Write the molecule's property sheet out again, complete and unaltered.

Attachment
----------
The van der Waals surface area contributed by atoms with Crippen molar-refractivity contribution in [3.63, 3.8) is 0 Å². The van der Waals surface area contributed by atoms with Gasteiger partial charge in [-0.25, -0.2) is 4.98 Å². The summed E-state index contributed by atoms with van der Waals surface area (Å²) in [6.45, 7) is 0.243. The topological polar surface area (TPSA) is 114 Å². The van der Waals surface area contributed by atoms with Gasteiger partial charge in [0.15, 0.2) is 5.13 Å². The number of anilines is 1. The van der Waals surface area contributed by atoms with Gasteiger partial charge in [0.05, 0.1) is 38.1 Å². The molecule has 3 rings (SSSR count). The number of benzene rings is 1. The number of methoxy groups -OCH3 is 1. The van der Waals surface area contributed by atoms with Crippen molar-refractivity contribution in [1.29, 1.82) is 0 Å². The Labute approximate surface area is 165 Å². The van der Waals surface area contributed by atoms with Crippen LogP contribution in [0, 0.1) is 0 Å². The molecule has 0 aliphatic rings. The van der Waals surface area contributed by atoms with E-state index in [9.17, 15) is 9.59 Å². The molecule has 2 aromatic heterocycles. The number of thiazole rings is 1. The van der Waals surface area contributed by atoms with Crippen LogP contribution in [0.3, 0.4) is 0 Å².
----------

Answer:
The van der Waals surface area contributed by atoms with Crippen molar-refractivity contribution in [3.63, 3.8) is 0 Å². The van der Waals surface area contributed by atoms with Gasteiger partial charge in [-0.25, -0.2) is 4.98 Å². The summed E-state index contributed by atoms with van der Waals surface area (Å²) in [6.45, 7) is 0.243. The topological polar surface area (TPSA) is 114 Å². The van der Waals surface area contributed by atoms with Gasteiger partial charge in [0.15, 0.2) is 5.13 Å². The number of anilines is 1. The van der Waals surface area contributed by atoms with Gasteiger partial charge in [0.05, 0.1) is 38.1 Å². The molecule has 3 rings (SSSR count). The number of benzene rings is 1. The number of methoxy groups -OCH3 is 1. The van der Waals surface area contributed by atoms with Crippen molar-refractivity contribution in [1.29, 1.82) is 0 Å². The Labute approximate surface area is 165 Å². The van der Waals surface area contributed by atoms with Crippen LogP contribution in [0, 0.1) is 0 Å². The molecule has 0 aliphatic rings. The van der Waals surface area contributed by atoms with E-state index in [9.17, 15) is 9.59 Å². The molecule has 2 aromatic heterocycles. The number of thiazole rings is 1. The van der Waals surface area contributed by atoms with Crippen LogP contribution in [0.3, 0.4) is 0 Å².